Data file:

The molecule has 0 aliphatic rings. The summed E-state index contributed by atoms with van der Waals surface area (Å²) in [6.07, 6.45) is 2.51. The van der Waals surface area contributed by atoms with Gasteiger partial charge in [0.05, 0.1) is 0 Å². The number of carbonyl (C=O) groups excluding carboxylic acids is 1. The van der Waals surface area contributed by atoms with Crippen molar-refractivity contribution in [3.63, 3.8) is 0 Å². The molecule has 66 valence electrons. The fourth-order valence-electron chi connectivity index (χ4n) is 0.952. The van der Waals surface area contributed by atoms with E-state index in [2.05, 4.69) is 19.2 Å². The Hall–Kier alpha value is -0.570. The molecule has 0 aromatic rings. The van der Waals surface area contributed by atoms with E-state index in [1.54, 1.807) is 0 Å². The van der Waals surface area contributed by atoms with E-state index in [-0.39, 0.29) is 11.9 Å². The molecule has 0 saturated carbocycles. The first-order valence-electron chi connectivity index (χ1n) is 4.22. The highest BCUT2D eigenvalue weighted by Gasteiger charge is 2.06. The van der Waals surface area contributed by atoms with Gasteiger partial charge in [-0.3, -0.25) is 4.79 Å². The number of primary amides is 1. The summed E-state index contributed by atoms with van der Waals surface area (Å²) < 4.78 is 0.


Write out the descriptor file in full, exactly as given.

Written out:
The molecule has 0 aliphatic rings. The summed E-state index contributed by atoms with van der Waals surface area (Å²) in [6.07, 6.45) is 2.51. The van der Waals surface area contributed by atoms with Gasteiger partial charge in [0.05, 0.1) is 0 Å². The number of carbonyl (C=O) groups excluding carboxylic acids is 1. The van der Waals surface area contributed by atoms with Crippen molar-refractivity contribution in [3.63, 3.8) is 0 Å². The molecule has 66 valence electrons. The fourth-order valence-electron chi connectivity index (χ4n) is 0.952. The van der Waals surface area contributed by atoms with E-state index in [2.05, 4.69) is 19.2 Å². The Hall–Kier alpha value is -0.570. The molecule has 0 aromatic rings. The van der Waals surface area contributed by atoms with E-state index in [1.54, 1.807) is 0 Å². The van der Waals surface area contributed by atoms with E-state index in [-0.39, 0.29) is 11.9 Å². The molecule has 0 saturated carbocycles. The first-order valence-electron chi connectivity index (χ1n) is 4.22. The highest BCUT2D eigenvalue weighted by Gasteiger charge is 2.06. The van der Waals surface area contributed by atoms with Gasteiger partial charge in [-0.3, -0.25) is 4.79 Å². The number of primary amides is 1. The summed E-state index contributed by atoms with van der Waals surface area (Å²) < 4.78 is 0.